Course Home Page

Welcome to Earth in the Future!

Our planet is warming. Data shows that the average temperature of Earth has increased by 0.6oC since 1950. The Northern Hemisphere just recorded its 333rd month with temperatures above the 20th century average. In fact, Earth is warming at a rate not experienced for many millions of years, if ever before. This warming and a myriad of associated environmental changes will challenge modern society throughout the 21st century. Scientists are striving to improve predictions of how the environment will change as well as understand the impacts on humans. This course, Earth in the Future: Predicting Climate Change and Its Impacts Over the Next Century is designed to provide the state of the art of climate science, the impacts on humans and natural ecosystems, as well as ways humans can mitigate and adapt to climate change.

The overwhelming majority of climate scientists attribute this warming directly to human activities, specifically the burning of fossil fuels. The concentration of CO2, the most important greenhouse gas, now stands close to 400 parts per million, the highest level in the last 800 thousand years. Scientists have not succeeded in making their case to the general population—only about 50% of people in the US believe that warming is a result of human activities. The goal of this course is not to focus on this ongoing debate or to take sides. The goal of this class is to understand the science of climate and consider the implications of climate change on Earth no matter what its causes. How do we forecast climate? What will Earth be like in the year 2100? How habitable will the planet be at that time? A key factor, completely separate from climate change, is that projections show global population increasing from about 7 billion people today possibly up to 14 billion at the end of this century. Like climate, population is very difficult to forecast, hence the range of estimates is very broad. In fact, habitability is a central part of population projections, with lower estimates factoring in significant increases in mortality as a result of overpopulation as well as decreases in fertility.

World map showing projected increases in mean surface temperature in 2009
Figure 1.1: Projected increase in mean surface temperature in 2099. Note the sharp warming in high northern latitudes
Credit: United States Forest Service

Let's take a quick look at how the physical nature of the planet has changed over the last fifty or so years. Mountain glaciers have lost over 4000 cubic kilometers of water and the Arctic sea ice has lost 10% of its area. Sea level has risen by 9 cm. That might not sound like a lot but it sure made a difference to flooding during Hurricane Sandy! The ocean surface temperature has increased by 0.5oC and its pH has decreased (it has become more acidic), making it more hostile for many invertebrate animals that make shells out of calcium carbonate. For example, coral reefs are having a harder and harder time growing under increasingly acidic conditions. Today, the world’s forests are being cleared at a rate of 20 football fields per minute! And the Sahara desert is expanding southward at a rate of 48km per year. Today, by many estimates, more than 50% of the species on the planet are considered threatened. The following time lapse videos show dramatic changes in our planet from 1984 to today includung urbanization, deforestation and rapidly receding glaciers.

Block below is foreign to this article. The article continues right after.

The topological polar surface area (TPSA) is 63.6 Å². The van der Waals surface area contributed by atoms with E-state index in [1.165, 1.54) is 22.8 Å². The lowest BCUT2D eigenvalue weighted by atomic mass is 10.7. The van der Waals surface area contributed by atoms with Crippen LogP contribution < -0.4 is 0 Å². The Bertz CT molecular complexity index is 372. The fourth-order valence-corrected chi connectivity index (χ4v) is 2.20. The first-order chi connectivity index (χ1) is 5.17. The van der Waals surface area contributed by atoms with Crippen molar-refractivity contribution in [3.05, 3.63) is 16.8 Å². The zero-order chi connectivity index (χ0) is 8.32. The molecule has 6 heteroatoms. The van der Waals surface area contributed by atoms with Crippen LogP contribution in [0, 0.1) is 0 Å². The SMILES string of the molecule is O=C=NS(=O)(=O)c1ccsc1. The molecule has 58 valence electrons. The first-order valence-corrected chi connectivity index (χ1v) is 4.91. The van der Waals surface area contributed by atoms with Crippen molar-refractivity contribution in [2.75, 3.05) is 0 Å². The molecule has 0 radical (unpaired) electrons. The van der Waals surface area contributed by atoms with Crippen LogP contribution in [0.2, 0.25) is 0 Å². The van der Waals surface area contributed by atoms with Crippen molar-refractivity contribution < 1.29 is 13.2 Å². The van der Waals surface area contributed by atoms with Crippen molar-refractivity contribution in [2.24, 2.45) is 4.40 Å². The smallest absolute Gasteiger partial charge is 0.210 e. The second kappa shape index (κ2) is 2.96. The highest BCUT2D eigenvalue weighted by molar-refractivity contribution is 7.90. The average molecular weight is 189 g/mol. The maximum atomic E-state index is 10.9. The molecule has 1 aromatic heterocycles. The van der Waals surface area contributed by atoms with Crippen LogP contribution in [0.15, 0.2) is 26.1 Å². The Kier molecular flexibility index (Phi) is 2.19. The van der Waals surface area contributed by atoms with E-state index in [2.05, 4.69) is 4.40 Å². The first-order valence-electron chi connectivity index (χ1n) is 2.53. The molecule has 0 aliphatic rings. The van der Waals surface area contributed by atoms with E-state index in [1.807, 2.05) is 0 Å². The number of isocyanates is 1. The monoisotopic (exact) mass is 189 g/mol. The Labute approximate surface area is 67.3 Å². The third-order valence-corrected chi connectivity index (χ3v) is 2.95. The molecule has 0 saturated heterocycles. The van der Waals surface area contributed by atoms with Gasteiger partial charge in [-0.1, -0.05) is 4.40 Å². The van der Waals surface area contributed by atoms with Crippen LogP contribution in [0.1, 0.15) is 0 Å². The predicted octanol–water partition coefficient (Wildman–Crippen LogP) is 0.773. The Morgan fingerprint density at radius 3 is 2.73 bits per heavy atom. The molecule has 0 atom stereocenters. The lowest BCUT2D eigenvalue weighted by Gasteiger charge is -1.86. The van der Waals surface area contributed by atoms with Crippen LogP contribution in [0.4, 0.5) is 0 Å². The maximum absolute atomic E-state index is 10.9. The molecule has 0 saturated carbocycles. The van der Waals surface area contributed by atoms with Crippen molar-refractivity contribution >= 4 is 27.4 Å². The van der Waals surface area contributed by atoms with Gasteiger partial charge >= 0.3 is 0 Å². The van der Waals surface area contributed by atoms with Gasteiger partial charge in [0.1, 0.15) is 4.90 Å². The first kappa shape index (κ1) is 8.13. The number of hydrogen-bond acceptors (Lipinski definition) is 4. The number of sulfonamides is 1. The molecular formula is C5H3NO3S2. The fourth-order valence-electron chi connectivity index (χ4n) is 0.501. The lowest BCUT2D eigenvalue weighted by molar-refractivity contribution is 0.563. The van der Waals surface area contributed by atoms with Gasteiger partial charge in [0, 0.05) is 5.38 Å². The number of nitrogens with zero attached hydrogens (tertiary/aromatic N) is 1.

Dubai shows significant urban development along the coast Las Vegas shows a large increase in size and density

Brazilian Amazon shows large amounts of deforestationColumbia Glacier recedes considerably, showing green land and open waterways

Here are some of the warning signs of climate change shown in graphic images:


Drought

Dead trees in drought stricken Australian Outback Mudcracks in a field in the drought stricken Murray Darling basin of Australia

Click on the images above to see full size version and complete source information.


Flooding

The aftermath of Hurricane Katrina - aerial view of homes surrounded by water Flooding in Bangladesh

Click on the images above to see full size version and complete source information.


Ocean Acidification

Impact of increased CO2 on reef health.  Healthy reef at left, reef that stopped growing at center and algal infested reef at right
Impact of increased CO2 on reef health. Healthy reef at left, reef that stopped growing at center and algal infested reef at right.

Warming and Sea Level Rise

Iceberg - Ilulissat-Greenland Glacier Falling Crack recently exposed in the Pine Island Glacier, Antarctica, evidence that the glacier may soon break up

Click on the images above to see full size version and complete source information.


Deforestation and Desertification

Deforestation in Haiti Deforestation in Morocco World map of desertification vulnerability

Click on the images above to see full size version and complete source information.